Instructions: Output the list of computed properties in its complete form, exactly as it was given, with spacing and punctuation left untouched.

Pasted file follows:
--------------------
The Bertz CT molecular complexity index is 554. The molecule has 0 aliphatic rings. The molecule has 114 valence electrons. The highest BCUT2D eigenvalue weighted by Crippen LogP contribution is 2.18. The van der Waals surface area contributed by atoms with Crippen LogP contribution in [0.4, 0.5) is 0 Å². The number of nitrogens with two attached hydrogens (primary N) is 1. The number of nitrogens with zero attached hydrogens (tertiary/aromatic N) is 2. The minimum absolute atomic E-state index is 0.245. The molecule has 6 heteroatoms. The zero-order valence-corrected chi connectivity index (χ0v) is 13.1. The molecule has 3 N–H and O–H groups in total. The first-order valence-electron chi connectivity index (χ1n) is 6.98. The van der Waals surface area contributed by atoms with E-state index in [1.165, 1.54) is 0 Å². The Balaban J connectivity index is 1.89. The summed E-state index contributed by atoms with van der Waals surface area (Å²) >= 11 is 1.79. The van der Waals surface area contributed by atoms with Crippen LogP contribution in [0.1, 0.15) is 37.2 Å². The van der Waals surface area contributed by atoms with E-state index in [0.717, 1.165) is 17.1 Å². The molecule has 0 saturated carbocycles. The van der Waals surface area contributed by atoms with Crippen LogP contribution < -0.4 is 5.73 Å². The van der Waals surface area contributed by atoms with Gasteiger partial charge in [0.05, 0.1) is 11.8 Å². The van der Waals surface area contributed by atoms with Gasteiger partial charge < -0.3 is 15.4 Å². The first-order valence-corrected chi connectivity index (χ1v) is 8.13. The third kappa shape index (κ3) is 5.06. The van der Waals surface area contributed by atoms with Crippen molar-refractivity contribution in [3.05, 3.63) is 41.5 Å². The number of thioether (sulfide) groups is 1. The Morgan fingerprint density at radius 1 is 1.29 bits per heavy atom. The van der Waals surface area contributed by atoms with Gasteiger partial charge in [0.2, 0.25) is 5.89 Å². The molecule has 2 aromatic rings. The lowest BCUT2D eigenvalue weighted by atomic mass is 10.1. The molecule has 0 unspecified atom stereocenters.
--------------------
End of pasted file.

The Bertz CT molecular complexity index is 554. The molecule has 0 aliphatic rings. The molecule has 114 valence electrons. The highest BCUT2D eigenvalue weighted by Crippen LogP contribution is 2.18. The van der Waals surface area contributed by atoms with Crippen LogP contribution in [0.4, 0.5) is 0 Å². The number of nitrogens with two attached hydrogens (primary N) is 1. The number of nitrogens with zero attached hydrogens (tertiary/aromatic N) is 2. The minimum absolute atomic E-state index is 0.245. The molecule has 6 heteroatoms. The zero-order valence-corrected chi connectivity index (χ0v) is 13.1. The molecule has 3 N–H and O–H groups in total. The first-order valence-electron chi connectivity index (χ1n) is 6.98. The van der Waals surface area contributed by atoms with E-state index in [1.165, 1.54) is 0 Å². The Balaban J connectivity index is 1.89. The summed E-state index contributed by atoms with van der Waals surface area (Å²) >= 11 is 1.79. The van der Waals surface area contributed by atoms with Crippen LogP contribution in [0.1, 0.15) is 37.2 Å². The van der Waals surface area contributed by atoms with E-state index in [0.717, 1.165) is 17.1 Å². The molecule has 0 saturated carbocycles. The van der Waals surface area contributed by atoms with Crippen LogP contribution < -0.4 is 5.73 Å². The van der Waals surface area contributed by atoms with Gasteiger partial charge in [0.05, 0.1) is 11.8 Å². The van der Waals surface area contributed by atoms with Gasteiger partial charge < -0.3 is 15.4 Å². The first-order valence-corrected chi connectivity index (χ1v) is 8.13. The third kappa shape index (κ3) is 5.06. The van der Waals surface area contributed by atoms with Crippen molar-refractivity contribution in [3.05, 3.63) is 41.5 Å². The number of thioether (sulfide) groups is 1. The Morgan fingerprint density at radius 1 is 1.29 bits per heavy atom. The van der Waals surface area contributed by atoms with Gasteiger partial charge in [0.2, 0.25) is 5.89 Å². The molecule has 2 aromatic rings. The lowest BCUT2D eigenvalue weighted by atomic mass is 10.1. The molecule has 0 unspecified atom stereocenters.